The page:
Net operating cash flow has increased to $33.02 million, or 18.78% when compared to the same quarter last year, but Trustmark is still growing at a significantly lower rate than the industry average of 305.81%. It's gross profit margin of 56.3% is rather high, but it has managed to decrease from the same period last year. Its net profit margin of 10.40% trails the industry average. Since the same quarter last year, revenues dropped by 3.4%, underperforming the industry average of 9.6%, and EPS decreased. The company's current return on equity has slightly decreased from the same quarter one year prior, implying a minor weakness in the organization, but it exceeds the industry average for ROE as well as the S&P 500.

Shares have plunged 26.49% over the past years, and EPS have sunk 39.21%. The silver lining is that the performance of the broader market is even worse. However, the fact that it may have lostless money is no consolation for investors who have held this stock. Turning toward the future, the stock's decline should not necessarily be interpreted as a negative; it isone of the factors that makes this stock an attractive investment.

We've downgraded casino developer and operator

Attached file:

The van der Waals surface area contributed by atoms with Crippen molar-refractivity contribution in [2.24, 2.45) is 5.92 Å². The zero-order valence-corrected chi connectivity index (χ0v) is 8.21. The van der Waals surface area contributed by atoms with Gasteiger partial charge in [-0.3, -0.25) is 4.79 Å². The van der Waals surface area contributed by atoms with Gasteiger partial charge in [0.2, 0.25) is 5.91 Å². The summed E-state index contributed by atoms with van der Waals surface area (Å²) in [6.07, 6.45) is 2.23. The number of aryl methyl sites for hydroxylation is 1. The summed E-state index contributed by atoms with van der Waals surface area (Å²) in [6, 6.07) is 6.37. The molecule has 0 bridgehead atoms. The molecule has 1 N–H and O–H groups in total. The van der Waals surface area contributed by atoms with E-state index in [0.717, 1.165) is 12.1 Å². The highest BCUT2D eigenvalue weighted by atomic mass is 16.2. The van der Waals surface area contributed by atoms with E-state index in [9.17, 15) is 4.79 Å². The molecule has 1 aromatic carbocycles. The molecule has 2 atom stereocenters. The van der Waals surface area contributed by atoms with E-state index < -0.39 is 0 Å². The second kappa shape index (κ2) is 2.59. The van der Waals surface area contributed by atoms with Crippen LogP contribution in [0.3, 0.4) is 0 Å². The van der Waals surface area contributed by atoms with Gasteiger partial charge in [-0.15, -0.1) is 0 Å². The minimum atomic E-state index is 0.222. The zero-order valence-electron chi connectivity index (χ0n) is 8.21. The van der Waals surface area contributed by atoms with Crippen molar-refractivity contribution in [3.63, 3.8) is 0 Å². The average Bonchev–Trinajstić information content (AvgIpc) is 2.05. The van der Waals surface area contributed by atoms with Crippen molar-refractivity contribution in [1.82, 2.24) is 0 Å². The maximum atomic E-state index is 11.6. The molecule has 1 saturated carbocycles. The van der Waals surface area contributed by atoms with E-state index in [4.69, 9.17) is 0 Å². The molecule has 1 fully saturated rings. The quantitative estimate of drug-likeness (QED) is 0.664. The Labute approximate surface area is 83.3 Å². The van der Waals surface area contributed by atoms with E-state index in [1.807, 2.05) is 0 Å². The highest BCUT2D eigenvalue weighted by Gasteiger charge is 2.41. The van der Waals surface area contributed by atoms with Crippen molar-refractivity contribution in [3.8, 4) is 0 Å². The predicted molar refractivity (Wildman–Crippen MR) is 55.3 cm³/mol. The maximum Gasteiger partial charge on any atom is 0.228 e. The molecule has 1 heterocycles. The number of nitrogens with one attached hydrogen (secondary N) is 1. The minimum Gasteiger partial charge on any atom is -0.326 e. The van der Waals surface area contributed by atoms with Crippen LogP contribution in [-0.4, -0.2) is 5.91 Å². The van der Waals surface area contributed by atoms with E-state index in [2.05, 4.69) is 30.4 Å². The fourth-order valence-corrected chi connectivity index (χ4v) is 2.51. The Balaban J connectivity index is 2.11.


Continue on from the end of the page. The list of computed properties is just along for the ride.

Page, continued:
Wynn Resorts


from buy to hold. Strengths include its robust revenue growth, expanding profit margins and good cash flow from operations. Weaknesses include a generally disappointing performance in the stock itself, generally poor debt management and disappointing return on equity.

Wynn's revenue growth of 20% has slightly outpaced the industry average of 19.9%, boosting EPS. Its 37.1% gross profit margin is strong, but it has decreased from the same period last year. Wynn's net profit margin of 33% significantly outperformed against the industry. Net operating cash flow has increased to $200.46 million, or 23.91% when compared to the same quarter last year, but this increase is still marginally below the industry's average growth wrate of 27.81%. ROE has greatly decreased on the year, a signal of major weakness. On the basis of ROE, Wynn has underperformed the hotels, restaurants and leisure industry but outperformed the S&P 500.

Shares are down 62.58%, worse than the performance of the S&P 500, but despite the heavy decline in its share price, this stock is still more expensive (when compared to its current earnings) than most other companies in its industry.

We've downgraded steel producer

U.S. Steel